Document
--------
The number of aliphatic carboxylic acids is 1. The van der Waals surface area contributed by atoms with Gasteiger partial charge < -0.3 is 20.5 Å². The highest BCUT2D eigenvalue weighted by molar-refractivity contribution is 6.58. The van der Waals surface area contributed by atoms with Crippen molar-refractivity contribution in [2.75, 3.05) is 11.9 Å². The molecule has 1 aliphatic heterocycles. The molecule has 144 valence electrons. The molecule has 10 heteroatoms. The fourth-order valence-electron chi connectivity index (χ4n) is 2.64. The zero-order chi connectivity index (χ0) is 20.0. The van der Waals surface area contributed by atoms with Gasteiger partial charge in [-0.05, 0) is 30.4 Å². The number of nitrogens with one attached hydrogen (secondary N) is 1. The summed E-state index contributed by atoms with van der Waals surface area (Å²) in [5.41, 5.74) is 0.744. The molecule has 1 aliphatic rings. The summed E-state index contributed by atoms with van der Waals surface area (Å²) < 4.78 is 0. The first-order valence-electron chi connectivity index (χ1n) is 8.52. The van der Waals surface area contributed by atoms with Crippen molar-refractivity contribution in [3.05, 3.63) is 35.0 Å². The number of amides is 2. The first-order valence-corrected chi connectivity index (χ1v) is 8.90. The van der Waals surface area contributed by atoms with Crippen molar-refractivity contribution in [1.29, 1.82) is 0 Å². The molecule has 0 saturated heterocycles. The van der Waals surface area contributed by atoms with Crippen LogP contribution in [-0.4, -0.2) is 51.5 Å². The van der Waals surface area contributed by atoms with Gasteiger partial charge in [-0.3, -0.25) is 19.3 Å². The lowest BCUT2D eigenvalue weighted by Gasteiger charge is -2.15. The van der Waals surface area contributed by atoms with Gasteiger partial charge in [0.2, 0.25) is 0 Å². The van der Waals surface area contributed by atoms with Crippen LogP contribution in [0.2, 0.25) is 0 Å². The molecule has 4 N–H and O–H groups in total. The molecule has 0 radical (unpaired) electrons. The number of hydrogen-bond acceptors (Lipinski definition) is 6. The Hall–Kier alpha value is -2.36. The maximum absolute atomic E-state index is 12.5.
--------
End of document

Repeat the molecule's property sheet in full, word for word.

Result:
The number of aliphatic carboxylic acids is 1. The van der Waals surface area contributed by atoms with Gasteiger partial charge < -0.3 is 20.5 Å². The highest BCUT2D eigenvalue weighted by molar-refractivity contribution is 6.58. The van der Waals surface area contributed by atoms with Crippen molar-refractivity contribution in [2.75, 3.05) is 11.9 Å². The molecule has 1 aliphatic heterocycles. The molecule has 144 valence electrons. The molecule has 10 heteroatoms. The fourth-order valence-electron chi connectivity index (χ4n) is 2.64. The zero-order chi connectivity index (χ0) is 20.0. The van der Waals surface area contributed by atoms with Gasteiger partial charge in [-0.05, 0) is 30.4 Å². The number of nitrogens with one attached hydrogen (secondary N) is 1. The summed E-state index contributed by atoms with van der Waals surface area (Å²) in [5.41, 5.74) is 0.744. The molecule has 1 aliphatic rings. The summed E-state index contributed by atoms with van der Waals surface area (Å²) < 4.78 is 0. The first-order valence-electron chi connectivity index (χ1n) is 8.52. The van der Waals surface area contributed by atoms with Crippen molar-refractivity contribution in [3.05, 3.63) is 35.0 Å². The number of amides is 2. The first-order valence-corrected chi connectivity index (χ1v) is 8.90. The van der Waals surface area contributed by atoms with Crippen molar-refractivity contribution in [1.29, 1.82) is 0 Å². The molecule has 0 saturated heterocycles. The van der Waals surface area contributed by atoms with Crippen LogP contribution in [-0.4, -0.2) is 51.5 Å². The van der Waals surface area contributed by atoms with Gasteiger partial charge in [-0.3, -0.25) is 19.3 Å². The lowest BCUT2D eigenvalue weighted by Gasteiger charge is -2.15. The van der Waals surface area contributed by atoms with Gasteiger partial charge in [0.2, 0.25) is 0 Å². The van der Waals surface area contributed by atoms with Crippen LogP contribution in [0.2, 0.25) is 0 Å². The molecule has 4 N–H and O–H groups in total. The molecule has 0 radical (unpaired) electrons. The number of hydrogen-bond acceptors (Lipinski definition) is 6. The Hall–Kier alpha value is -2.36. The maximum absolute atomic E-state index is 12.5.